21. A coated composition as in claim 20, wherein said nitrogen-containing cellulosic derivative is stabilized to inhibit spontaneous degradation by the presence in said coating material of an effective amount of an antioxidant, and said nitrogen-containing cellulosic derivative is present in said coated composition in an amount equal to at least about 1 weight percent.
22. A coated composition as in claim 21, wherein said nitrogen-containing cellulosic derivative is cellulose 10 propionate 3-morpho1inobutyrate having a composition References Cited that falls within the area designated A in the drawing.
23. A coated composition as in claim 22, wherein said UNITED STATES PATENTS coating material also contains at least one plasticizer. 2,196,758 4/1940 Hiatt 424 35 Z4. A coated composition as in claim 2-1, wherein said 5 2,940,901 6/1960 Hiatt et aL 424 35 organic base is a secondary amine.
25. An improved feed composition as in claim 16, SHEP K, ROSEa Primary Examiner wherein said organic base is a secondary amine.
26. A rumen-stable composition as in claim 2, wherein U.S. C1. XR. said organic base is a secondary amine. 10 99-2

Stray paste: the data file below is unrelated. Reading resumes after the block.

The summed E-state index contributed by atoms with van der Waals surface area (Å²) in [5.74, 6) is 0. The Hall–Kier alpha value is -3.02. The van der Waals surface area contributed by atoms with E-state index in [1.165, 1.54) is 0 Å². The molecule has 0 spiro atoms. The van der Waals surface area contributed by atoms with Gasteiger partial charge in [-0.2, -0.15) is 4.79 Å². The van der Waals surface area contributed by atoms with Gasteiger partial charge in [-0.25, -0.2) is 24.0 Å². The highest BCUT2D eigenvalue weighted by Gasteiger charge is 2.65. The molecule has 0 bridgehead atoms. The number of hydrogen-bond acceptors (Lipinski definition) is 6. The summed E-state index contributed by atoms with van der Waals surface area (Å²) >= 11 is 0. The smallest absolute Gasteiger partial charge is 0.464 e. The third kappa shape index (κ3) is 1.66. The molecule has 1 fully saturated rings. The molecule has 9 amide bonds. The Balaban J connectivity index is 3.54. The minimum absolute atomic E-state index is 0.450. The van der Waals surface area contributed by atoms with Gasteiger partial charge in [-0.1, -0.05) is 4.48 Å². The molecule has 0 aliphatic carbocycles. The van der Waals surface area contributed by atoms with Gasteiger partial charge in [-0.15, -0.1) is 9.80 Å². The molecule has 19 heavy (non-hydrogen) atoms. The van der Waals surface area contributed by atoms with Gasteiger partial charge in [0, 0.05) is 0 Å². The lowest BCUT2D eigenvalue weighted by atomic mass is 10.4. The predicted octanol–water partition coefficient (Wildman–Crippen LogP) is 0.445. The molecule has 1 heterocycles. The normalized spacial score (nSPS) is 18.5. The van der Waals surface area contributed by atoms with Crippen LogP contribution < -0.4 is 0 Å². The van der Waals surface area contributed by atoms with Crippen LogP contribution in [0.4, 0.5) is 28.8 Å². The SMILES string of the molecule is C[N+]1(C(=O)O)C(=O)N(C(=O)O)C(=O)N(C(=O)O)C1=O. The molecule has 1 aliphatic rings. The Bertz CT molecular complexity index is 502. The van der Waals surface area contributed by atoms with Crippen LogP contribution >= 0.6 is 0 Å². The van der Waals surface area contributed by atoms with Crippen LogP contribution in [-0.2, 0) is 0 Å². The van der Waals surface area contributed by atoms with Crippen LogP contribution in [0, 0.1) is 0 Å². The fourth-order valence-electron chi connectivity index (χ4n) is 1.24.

|Citing Patent||Filing date||Publication date||Applicant||Title|
|US4469684 *||Oct 15, 1982||Sep 4, 1984||The Procter & Gamble Company||Storage stable topical pharmaceutical composition containing zinc erythromycin and low dielectric solvents|
|US4675175 *||Aug 7, 1984||Jun 23, 1987||A.E.C. Societe De Chimie Organique Et Biologique||Coated methionine granules for ruminants|
|US4808412 *||Jun 11, 1987||Feb 28, 1989||Eastman Kodak Company||Rumen-stable compositions|
|US4876097 *||Sep 2, 1987||Oct 24, 1989||Rhone-Poulenc Sante||Compositions for coating feeding stuff additives intended for ruminants and feeding stuff additives thus coated|
|US5152995 *||Oct 12, 1989||Oct 6, 1992||Syntex (U.S.A.) Inc.||Stable antibiotic ester feed compositions|
|U.S. Classification||424/438, 426/96, 426/69, 424/495, 424/494|
|International Classification||A61K9/16, A23K1/00, A23K1/18, A61K45/08, A61K9/28, A61K45/00, A61K9/22, A61K9/30|
|Cooperative Classification||A61K9/1652, A23K1/005, A23K1/1813, A61K9/2866|
|European Classification||A61K9/28H6F2, A61K9/16H6F, A23K1/18K, A23K1/00B3B|